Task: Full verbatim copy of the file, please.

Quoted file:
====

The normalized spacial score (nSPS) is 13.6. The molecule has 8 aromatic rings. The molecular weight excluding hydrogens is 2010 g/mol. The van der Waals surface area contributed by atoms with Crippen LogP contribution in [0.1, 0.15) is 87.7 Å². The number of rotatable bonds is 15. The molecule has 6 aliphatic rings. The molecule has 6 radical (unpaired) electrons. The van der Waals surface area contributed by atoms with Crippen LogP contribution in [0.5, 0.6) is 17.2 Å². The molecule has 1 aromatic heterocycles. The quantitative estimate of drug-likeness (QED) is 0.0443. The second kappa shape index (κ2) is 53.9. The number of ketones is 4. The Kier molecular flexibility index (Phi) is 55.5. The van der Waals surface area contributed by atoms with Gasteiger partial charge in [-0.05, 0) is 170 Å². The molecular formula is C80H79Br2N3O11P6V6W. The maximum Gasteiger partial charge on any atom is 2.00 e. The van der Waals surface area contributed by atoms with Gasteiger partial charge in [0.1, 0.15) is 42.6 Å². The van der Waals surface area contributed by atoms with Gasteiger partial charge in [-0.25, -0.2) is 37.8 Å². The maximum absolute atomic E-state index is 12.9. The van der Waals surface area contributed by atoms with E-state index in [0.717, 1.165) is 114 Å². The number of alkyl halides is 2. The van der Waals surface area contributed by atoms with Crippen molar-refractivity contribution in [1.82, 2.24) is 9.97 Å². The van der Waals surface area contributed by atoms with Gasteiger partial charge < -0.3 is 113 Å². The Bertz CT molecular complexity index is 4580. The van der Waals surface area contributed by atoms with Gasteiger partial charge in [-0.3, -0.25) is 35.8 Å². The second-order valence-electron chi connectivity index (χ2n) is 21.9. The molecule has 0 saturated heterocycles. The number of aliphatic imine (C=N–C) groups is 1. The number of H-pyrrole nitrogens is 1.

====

The normalized spacial score (nSPS) is 13.6. The molecule has 8 aromatic rings. The molecular weight excluding hydrogens is 2010 g/mol. The van der Waals surface area contributed by atoms with Crippen LogP contribution in [0.1, 0.15) is 87.7 Å². The number of rotatable bonds is 15. The molecule has 6 aliphatic rings. The molecule has 6 radical (unpaired) electrons. The van der Waals surface area contributed by atoms with Crippen LogP contribution in [0.5, 0.6) is 17.2 Å². The molecule has 1 aromatic heterocycles. The quantitative estimate of drug-likeness (QED) is 0.0443. The second kappa shape index (κ2) is 53.9. The number of ketones is 4. The Kier molecular flexibility index (Phi) is 55.5. The van der Waals surface area contributed by atoms with Gasteiger partial charge in [-0.05, 0) is 170 Å². The molecular formula is C80H79Br2N3O11P6V6W. The maximum Gasteiger partial charge on any atom is 2.00 e. The van der Waals surface area contributed by atoms with Gasteiger partial charge in [0.1, 0.15) is 42.6 Å². The van der Waals surface area contributed by atoms with Gasteiger partial charge in [-0.25, -0.2) is 37.8 Å². The maximum absolute atomic E-state index is 12.9. The van der Waals surface area contributed by atoms with E-state index in [0.717, 1.165) is 114 Å². The number of alkyl halides is 2. The van der Waals surface area contributed by atoms with Crippen molar-refractivity contribution in [1.82, 2.24) is 9.97 Å². The van der Waals surface area contributed by atoms with Gasteiger partial charge < -0.3 is 113 Å². The Bertz CT molecular complexity index is 4580. The van der Waals surface area contributed by atoms with Gasteiger partial charge in [-0.3, -0.25) is 35.8 Å². The second-order valence-electron chi connectivity index (χ2n) is 21.9. The molecule has 0 saturated heterocycles. The number of aliphatic imine (C=N–C) groups is 1. The number of H-pyrrole nitrogens is 1.